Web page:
The development of sequencing techniques allows for a much more detailed analysis of the problem, and I think we’re in for some surprises in the coming years. It is a considerable challenge, even for bioinformatics. The complexity of the information is enormous, because variation exists not just between people, but also within the same person throughout their life. It’s impossible to make sense of this without the aid of computers. My impression is that, in the coming years, biology programs will of necessity have computer-programming content for their students.
Scientific discourse is limited by methodological naturalism to agents that must have a mechanistic, causal relationship
How do the contributions of microbiology influence knowledge about the theory of evolution?
The impact is still in progress. The complexity of the genome and its interaction with the genomes of all these microorganisms hasn’t been assimilated yet. There’s one group of researchers who consider natural selection the only explanation for the surprising organization that we see in living beings, while others think that phenomena beyond natural selection can contribute to evolution, and argue that evolutionary biology should be reformulated to incorporate these new developments, abandoning the classic conception, which dates back to the 1920s. Perhaps natural selection isn’t the only explanation, but it’s still the best we have for understanding the impressive complexity of living things.
Is there still a debate about whether viruses are alive or not?
The coronavirus pandemic has shown that an RNA molecule can stop the world. Within our cells, these molecules bring about a hierarchical network of chain reactions. It ends up being irrelevant to ask whether the virus is alive or not. This debate almost became like an argument over football teams.
We’re living at a time when we frequently hear people deny evolution. How do you deal with this as a teacher?
It’s a real problem. Students often ask questions with some religious content, but they’re rarely philosophical questions. What comes up in the classroom is this literal, simplistic interpretation, in which the student argues: “Ah, but that is not what it says in chapter so-and-so of the book of Genesis.” I think this is a good topic for analysis by sociologists. We must ask ourselves why this is appearing now, since it was something I didn’t see ten years ago. You have to put the problem into context. This isn’t a dispute between science and religion.
Many researchers fall into a trap and turn something that is local and specific into a philosophical problem with no solution. In fact, we’re dealing with something much less sophisticated. The student never comes forward with an advanced theological discourse. I get the impression that some students enter evolution class thinking it’s a discipline for teaching atheism. So, it’s natural that they act with some hostility, because they grew up in a religious family environment and their understanding of morals is associated with religious principles.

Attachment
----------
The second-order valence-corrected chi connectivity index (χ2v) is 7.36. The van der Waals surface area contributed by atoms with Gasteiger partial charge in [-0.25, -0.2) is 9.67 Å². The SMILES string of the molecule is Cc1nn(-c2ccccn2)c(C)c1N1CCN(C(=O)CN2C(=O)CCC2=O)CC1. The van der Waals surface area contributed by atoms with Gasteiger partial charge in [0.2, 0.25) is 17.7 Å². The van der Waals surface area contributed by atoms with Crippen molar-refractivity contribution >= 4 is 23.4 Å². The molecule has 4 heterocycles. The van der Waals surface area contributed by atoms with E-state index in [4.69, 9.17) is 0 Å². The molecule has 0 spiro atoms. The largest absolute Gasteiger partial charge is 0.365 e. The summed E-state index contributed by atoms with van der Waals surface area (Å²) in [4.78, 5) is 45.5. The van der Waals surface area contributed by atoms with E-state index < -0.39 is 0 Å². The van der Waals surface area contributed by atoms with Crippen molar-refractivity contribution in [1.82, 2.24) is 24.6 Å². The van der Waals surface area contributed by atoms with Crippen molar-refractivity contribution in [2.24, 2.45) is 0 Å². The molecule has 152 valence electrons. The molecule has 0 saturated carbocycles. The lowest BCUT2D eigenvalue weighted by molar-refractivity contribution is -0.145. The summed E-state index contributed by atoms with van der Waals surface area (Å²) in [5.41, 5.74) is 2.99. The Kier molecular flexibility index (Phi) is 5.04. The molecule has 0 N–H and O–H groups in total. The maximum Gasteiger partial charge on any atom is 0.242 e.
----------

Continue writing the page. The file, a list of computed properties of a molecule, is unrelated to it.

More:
How do you deal with it?
By fighting the perception that scientific discourse is atheistic preaching. The teacher needs to contextualize the limits and agents of scientific discourse. For the student, it must be clear that scientific discourse is limited by methodological naturalism to agents that must have a mechanistic, causal relationship. Any type of nonnatural agent is incompatible with the worldview of scientific discourse. I once had to explain: “This is an evolutionary biology class, not atheist apologetics. I am not an apologist for matters of the divine, I am a biologist.” After that, the student relaxed and understood that, from here on, making any kind of metaphysical leap would be complicated. And that includes accepting or rejecting metaphysical interpretations of naturalism. When someone says that pseudo-scientific hypotheses like “intelligent design” should be included in books on evolutionary biology, one must ask the following question: is what it proposes immersed in methodological naturalism? Do its agents of action have a mechanistic causal relationship? They don’t. So, great, you can do whatever you want with it, but it doesn’t go into a book on evolution. Creating this protection for scientific discourse avoids the problem, but it also has one consequence that some scientists dislike.
And what is that?
It’s the consequence of presenting scientific discourse as just one of the discourses possible for the human intellect. For scientists, dissociating the reciprocal relationship between science and knowledge is a difficult proposition. When it’s said that there are other forms of knowledge outside the safeguards of methodological naturalism, scientists have difficulty understanding this. For them, the world is only knowable through methodological naturalism.